The right-hander responded by getting Alex Avila and Omar Infante to ground out to end the inning, and his teammates made sure the tie didn’t last long by doing more damage against Sanchez in the fifth.

With one out, Moss blasted the second Oakland homer of the day over the right field wall to make it 4-3. After a single to left by Cespedes in the next at-bat that extended his career-opening postseason hitting streak to eight games – the longest such streak in franchis history – Smith became the third A’s hitter to take Sanchez deep when he connected on a fastball drifting outside and drove it to left-center field to make it 6-3. It was a finishing blow against Sanchez, who had only allowed nine homers all year.

Jose Alvarez came in out of the bullpen for the Tigers and retired the next three Oakland hitters, but the three runs would prove to be the difference in an incredibly important game in deciding the advantage in the series.

Parker worked through the fifth, and he walked Austin Jackson before getting out of the inning with a nice 5-4-3 double play off a grounder to third by Hunter.

It was a battle of bullpens the rest of the way, which figures to favor the A’s any way you look at it. Dan Otero was brought in for the sixth to face Detroit’s dangerous 3-4-5 hitters, and he kept up his fantastic run out of the bullpen, getting Cabrera to ground out for the first out, then getting out of the inning on a double play after a single by Fielder.

The A’s were quiet at the plate against Alvarez in the seventh, but Otero was solid again in the bottom half of the inning, giving up a harmless two-out single to Infante before retiring Jose Iglesias on a groundout to put Oakland in the driver’s seat with 12 outs to go in the game.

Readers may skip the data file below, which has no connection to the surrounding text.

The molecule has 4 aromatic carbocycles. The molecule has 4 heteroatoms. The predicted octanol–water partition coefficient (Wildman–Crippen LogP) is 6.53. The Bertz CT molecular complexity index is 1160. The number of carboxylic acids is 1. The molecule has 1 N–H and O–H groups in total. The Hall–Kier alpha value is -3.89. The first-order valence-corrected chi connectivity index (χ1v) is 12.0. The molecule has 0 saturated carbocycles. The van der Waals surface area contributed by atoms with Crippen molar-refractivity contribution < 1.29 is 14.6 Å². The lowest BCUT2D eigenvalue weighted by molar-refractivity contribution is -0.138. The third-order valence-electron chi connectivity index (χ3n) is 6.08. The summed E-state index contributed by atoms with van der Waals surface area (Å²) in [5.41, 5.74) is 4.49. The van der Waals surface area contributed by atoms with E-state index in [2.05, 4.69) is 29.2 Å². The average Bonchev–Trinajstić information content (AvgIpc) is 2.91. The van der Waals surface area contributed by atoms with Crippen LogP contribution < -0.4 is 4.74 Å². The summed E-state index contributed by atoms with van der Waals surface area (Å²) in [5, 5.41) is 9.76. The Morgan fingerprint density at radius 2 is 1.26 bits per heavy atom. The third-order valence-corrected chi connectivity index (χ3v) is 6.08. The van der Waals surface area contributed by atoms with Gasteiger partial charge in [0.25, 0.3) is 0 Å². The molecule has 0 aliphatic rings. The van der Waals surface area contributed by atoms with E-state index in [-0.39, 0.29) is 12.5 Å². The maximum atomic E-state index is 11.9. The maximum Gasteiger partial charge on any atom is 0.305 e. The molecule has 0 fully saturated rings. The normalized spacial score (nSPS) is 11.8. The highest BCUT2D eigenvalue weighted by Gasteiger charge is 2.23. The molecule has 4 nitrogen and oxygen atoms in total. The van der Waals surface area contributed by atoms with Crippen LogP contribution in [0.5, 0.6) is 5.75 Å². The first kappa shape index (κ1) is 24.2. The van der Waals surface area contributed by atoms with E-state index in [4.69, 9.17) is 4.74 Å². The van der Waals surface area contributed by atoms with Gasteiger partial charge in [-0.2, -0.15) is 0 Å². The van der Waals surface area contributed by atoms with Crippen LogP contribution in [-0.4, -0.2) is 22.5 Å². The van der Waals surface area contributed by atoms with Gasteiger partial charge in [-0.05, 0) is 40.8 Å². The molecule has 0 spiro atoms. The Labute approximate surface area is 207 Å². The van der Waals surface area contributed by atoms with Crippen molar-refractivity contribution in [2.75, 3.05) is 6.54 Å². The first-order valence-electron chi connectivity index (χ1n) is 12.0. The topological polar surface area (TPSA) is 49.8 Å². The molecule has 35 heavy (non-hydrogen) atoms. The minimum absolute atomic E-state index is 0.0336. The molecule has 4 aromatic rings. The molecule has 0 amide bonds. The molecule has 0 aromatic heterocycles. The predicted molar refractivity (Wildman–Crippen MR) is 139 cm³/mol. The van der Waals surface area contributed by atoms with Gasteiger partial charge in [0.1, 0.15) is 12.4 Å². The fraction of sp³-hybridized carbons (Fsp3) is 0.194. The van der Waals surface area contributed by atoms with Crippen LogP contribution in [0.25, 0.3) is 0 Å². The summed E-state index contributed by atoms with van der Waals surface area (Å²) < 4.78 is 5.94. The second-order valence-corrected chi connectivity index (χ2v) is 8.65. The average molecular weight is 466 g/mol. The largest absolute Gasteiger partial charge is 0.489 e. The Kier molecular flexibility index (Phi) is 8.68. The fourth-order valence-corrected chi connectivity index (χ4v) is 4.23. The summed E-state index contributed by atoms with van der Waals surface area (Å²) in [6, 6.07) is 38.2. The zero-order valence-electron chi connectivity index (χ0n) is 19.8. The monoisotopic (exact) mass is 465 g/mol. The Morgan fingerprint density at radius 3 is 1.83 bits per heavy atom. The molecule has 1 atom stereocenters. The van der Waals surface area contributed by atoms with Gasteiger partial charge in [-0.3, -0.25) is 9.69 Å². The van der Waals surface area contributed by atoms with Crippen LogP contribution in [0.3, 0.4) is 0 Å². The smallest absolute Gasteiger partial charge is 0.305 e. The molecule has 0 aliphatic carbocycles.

Sean Doolittle came in for the eighth, and after walking Hunter with one-out the left-hander had to face the always-dangerous Cabrera and Fielder. Cabrera popped out to first, and Fielder lined out to Jed Lowrie at short to send it into the ninth.

The A’s came very close to adding some insurance in their last string of at-bats, as Crisp got his third hit of the day with a double off of Jose Veras to start off the inning. Donaldson hit an infield single next, and Oakland was poised to add to their three-run lead with two men on and no outs. Lowrie then struck out to extend his hitless streak in the playoffs to 18 at-bats, and Moss followed with a strikeout of his own, followed by Cespedes grounding out to third to end the threat for Detroit.

The ball was handed off to Grant Balfour to close it out in the ninth, and the colorful closer put his mark on the game by getting into a spat with Victor Martinez in the first matchup, resulting in the benches clearing after the two exchanged obscenities. It’s possible that Martinez took Balfour’s regular cursing in an effort to hype himself up as a slight, and it was a tense scene as they continued to beef even after Martinez lined out to right for the first out.

Balfour struck out Peralta in the next at-bat, and after walking Avila, he got Infante to line out to right to secure the victory and put the A’s one win away from the next round.

Dan Straily will take the mound tomorrow in the potential clinch-game, and if Jim Leyland sticks to his rotation it will be Doug Fister for the Tigers. Game time is 2:00 PST.